The trade body’s CEO Stephen Jones revealed the move in a response to the letter from economic secretary to the Treasury John Glen which was published yesterday.
In the reply, Jones said the industry was aware that borrowers trapped with inactive, unregulated or closed book lenders were likely to need support in understanding and making choices.
Jones noted that many of the customers in this group will have complex needs and are unlikely to have had mortgage advice recently.
“We also want them to have access to the widest possible choice of options from a range of lenders and products, across banks, building societies and specialist lenders,” he said.
“We have therefore suggested that the FCA issue a call for expressions of interest to develop a list of brokers willing to work with this group of borrowers.
“These brokers would also have access to the most up to date information about lender products and criteria from across the whole market.
“As you note, there will be many customers who will not be able to benefit from the FCA’s revised approach to affordability assessments by lenders,” he added.
Mortgage Solutions has contacted the FCA to ask its response to the proposal.
“I note that you are open to considering an extension to the regulatory perimeter where the benefits to consumers and markets can be demonstrated and we will give further thought to measures that might be beneficial and effective,” he said.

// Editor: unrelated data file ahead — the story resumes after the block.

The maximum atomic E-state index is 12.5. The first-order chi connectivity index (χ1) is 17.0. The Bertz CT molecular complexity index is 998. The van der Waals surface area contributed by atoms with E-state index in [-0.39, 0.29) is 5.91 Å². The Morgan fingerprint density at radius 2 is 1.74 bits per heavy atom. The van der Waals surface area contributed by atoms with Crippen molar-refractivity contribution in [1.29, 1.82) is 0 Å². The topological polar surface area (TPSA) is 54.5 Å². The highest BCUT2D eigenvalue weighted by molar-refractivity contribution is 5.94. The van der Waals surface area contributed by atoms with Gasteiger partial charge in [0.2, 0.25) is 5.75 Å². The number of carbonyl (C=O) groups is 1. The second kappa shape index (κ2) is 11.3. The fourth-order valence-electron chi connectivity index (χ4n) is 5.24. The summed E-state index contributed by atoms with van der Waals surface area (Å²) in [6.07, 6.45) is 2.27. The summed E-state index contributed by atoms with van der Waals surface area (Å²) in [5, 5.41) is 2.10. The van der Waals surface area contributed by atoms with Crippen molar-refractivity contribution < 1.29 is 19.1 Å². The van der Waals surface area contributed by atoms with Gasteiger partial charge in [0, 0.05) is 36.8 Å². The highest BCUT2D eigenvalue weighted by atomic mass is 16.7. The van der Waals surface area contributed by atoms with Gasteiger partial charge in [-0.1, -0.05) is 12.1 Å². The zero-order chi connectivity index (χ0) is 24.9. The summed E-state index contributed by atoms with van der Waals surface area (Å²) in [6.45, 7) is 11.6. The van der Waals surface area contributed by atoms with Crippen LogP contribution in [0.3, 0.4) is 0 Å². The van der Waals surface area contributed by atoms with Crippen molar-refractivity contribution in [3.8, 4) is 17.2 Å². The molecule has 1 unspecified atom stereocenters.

Earlier this month the FCA published analysis of the mortgage prisoner group which found only 14,000 borrowers were likely to be eligible and would benefit by remortgaging under its affordability changes.
UK Finance said it was helpful that the FCA had published the data on the cohort and it was hoping lenders would be able to help more than the those identified by the FCA.
“Our mortgages board met last week and fully recognises the imperative to consider practical ways to help eligible borrowers, if possible a wider cohort beyond the 14,000 identified by the FCA, who are up to date with their payments, are likely to meet commercial lending criteria and who could benefit meaningfully from switching to a cheaper deal,” Jones added.